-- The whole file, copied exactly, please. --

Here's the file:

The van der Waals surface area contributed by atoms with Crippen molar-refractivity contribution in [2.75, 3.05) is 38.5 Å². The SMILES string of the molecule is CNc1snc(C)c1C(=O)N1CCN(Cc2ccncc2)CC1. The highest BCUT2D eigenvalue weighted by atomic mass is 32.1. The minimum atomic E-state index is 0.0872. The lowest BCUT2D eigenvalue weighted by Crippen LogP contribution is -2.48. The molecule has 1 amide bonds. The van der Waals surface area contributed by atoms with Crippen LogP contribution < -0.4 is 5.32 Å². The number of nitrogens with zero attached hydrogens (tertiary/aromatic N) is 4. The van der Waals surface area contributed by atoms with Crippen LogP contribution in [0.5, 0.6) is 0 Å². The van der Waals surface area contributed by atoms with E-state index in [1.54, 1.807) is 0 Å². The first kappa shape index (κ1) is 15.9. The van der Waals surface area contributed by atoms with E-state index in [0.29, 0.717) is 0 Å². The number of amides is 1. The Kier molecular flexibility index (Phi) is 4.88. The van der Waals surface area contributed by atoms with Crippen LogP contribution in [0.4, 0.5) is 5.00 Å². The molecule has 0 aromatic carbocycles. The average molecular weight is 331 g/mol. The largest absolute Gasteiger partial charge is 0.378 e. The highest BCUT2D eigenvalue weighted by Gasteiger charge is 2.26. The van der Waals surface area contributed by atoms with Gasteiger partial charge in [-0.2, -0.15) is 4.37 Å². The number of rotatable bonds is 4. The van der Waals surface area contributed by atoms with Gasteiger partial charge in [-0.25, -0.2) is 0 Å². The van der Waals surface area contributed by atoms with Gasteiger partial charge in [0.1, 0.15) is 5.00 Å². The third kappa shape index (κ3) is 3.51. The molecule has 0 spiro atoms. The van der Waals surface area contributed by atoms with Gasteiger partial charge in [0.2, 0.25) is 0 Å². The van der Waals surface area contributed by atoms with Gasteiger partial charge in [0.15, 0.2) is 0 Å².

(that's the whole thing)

The van der Waals surface area contributed by atoms with Crippen molar-refractivity contribution in [2.75, 3.05) is 38.5 Å². The SMILES string of the molecule is CNc1snc(C)c1C(=O)N1CCN(Cc2ccncc2)CC1. The highest BCUT2D eigenvalue weighted by atomic mass is 32.1. The minimum atomic E-state index is 0.0872. The lowest BCUT2D eigenvalue weighted by Crippen LogP contribution is -2.48. The molecule has 1 amide bonds. The van der Waals surface area contributed by atoms with Crippen LogP contribution < -0.4 is 5.32 Å². The number of nitrogens with zero attached hydrogens (tertiary/aromatic N) is 4. The van der Waals surface area contributed by atoms with Crippen LogP contribution in [0.5, 0.6) is 0 Å². The van der Waals surface area contributed by atoms with E-state index in [1.54, 1.807) is 0 Å². The first kappa shape index (κ1) is 15.9. The van der Waals surface area contributed by atoms with E-state index in [0.29, 0.717) is 0 Å². The number of amides is 1. The Kier molecular flexibility index (Phi) is 4.88. The van der Waals surface area contributed by atoms with Crippen LogP contribution in [0.4, 0.5) is 5.00 Å². The molecule has 0 aromatic carbocycles. The average molecular weight is 331 g/mol. The largest absolute Gasteiger partial charge is 0.378 e. The highest BCUT2D eigenvalue weighted by Gasteiger charge is 2.26. The van der Waals surface area contributed by atoms with Gasteiger partial charge in [-0.2, -0.15) is 4.37 Å². The number of rotatable bonds is 4. The van der Waals surface area contributed by atoms with Gasteiger partial charge in [-0.25, -0.2) is 0 Å². The van der Waals surface area contributed by atoms with Gasteiger partial charge in [0.1, 0.15) is 5.00 Å². The third kappa shape index (κ3) is 3.51. The molecule has 0 spiro atoms. The van der Waals surface area contributed by atoms with Gasteiger partial charge in [0.2, 0.25) is 0 Å². The van der Waals surface area contributed by atoms with Gasteiger partial charge in [0.15, 0.2) is 0 Å².